or Connect
TheSandTrap.com › Golf Forum › The Clubhouse › Tour Talk › Jack or Tiger: Who's the greatest
New Posts  All Forums:Forum Nav:

Jack or Tiger: Who's the greatest - Page 186

Poll Results: Tiger or Jack: Who's the best?

 
  • 69% (1634)
    Tiger Woods is the man
  • 30% (716)
    Jack Nicklaus is my favorite
2350 Total Votes  
post #3331 of 4670
Quote:
Originally Posted by iacas View Post


He kind of did. Heck the Masters wasn't even really a major for the first two decades it existed. Players were retroactively credited with winning a "major" years later.

Vardon only really had the chance to play one "major" per year (except 1913) and virtually every year he played the field was absent of people from outside Britain.

Jack is the player who emphasized majors. Hogan wanted to win "The Open" and only visited Britain once (winning). And that was JUST before Jack. Arnie re-popularized the British Open. Jack emphasized them.

 

Vardon made a point to come across the pond to play (and win) the US Open in 1900. Why was that? And I am sure that he was very disappointed that he finished second in his only two other attempts.

 

The definition of "majors" has changed over the years. Why do Bobby Jones's Amateur titles count for his totals, but not Jack's and Tiger's?

 

The cost of travel and the commensurate, iffy compensation made traveling across the ocean back in the day a difficult decision. But Majors ALWAYS mattered.

post #3332 of 4670
Quote:
Originally Posted by phan52 View Post

 

Vardon made a point to come across the pond to play (and win) the US Open in 1900. Why was that? And I am sure that he was very disappointed that he finished second in his only two other attempts.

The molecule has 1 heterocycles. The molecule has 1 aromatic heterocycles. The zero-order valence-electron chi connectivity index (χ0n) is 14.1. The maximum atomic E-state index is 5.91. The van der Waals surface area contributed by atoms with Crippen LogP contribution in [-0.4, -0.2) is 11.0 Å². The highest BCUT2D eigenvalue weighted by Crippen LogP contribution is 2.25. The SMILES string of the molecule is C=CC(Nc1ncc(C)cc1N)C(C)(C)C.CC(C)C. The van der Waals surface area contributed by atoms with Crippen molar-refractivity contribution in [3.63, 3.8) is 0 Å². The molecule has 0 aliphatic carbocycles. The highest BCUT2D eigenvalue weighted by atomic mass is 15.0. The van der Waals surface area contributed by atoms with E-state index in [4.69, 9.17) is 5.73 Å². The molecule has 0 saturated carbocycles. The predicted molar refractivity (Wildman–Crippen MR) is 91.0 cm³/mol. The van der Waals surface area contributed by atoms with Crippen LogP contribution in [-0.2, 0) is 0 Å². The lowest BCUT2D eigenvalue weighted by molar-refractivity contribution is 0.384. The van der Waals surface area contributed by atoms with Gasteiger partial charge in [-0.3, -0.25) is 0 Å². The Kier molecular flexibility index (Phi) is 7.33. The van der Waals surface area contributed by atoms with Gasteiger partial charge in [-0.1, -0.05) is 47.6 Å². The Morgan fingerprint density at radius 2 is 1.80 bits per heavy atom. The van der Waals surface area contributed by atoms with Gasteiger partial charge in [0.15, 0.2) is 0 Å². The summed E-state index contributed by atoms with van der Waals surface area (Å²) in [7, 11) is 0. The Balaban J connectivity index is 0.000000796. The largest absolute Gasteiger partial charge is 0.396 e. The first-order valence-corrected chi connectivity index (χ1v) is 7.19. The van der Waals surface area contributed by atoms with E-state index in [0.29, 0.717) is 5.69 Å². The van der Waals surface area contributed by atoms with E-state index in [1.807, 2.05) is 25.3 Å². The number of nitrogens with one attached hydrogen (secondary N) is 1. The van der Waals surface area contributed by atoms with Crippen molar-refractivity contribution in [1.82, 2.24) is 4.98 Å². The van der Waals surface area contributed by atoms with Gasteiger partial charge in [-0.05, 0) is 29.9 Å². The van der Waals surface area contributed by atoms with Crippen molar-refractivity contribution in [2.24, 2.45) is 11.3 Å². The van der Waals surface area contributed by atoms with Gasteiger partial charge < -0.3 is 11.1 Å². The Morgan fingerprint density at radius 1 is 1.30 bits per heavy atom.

The definition of "majors" has changed over the years. Why do Bobby Jones's Amateur titles count for his totals, but not Jack's and Tiger's?

 

The cost of travel and the commensurate, iffy compensation made traveling across the ocean back in the day a difficult decision. But Majors ALWAYS mattered.

 

Cause the US Amateur was considered a major. Back then being a professional was actually a bad thing. They were a lot of back door deals, and shady practices going on. Jones didn't want that, he wanted to play golf at its purest form, being a amateur.

 

So i think the idea is, you can add majors you don't take them away. Meaning, even though we don't consider the US amateur a major anymore, its still held in high regards and it should count towards those who won it at the time it was a major.

 

Well back then it was also the whole US versus the British thing. I think the british golfers wanted to take the US open title. There was a lot of pressure back then. Like i said, being a professional was kinda shady back then. Vardon probably felt a lot of pressure because he probably got a lot of kick backs from the golf clubs in Britain. Kinda, we gave you this, now we want you to do this. Of course the expenses might have been partially paid for or what not.

 

Really i think one of the majors should go back to match play. I think it would be fun to bring back a style of golf that use to be played a lot.

post #3333 of 4670
Quote:
Originally Posted by phan52 View Post

Vardon made a point to come across the pond to play (and win) the US Open in 1900. Why was that? And I am sure that he was very disappointed that he finished second in his only two other attempts.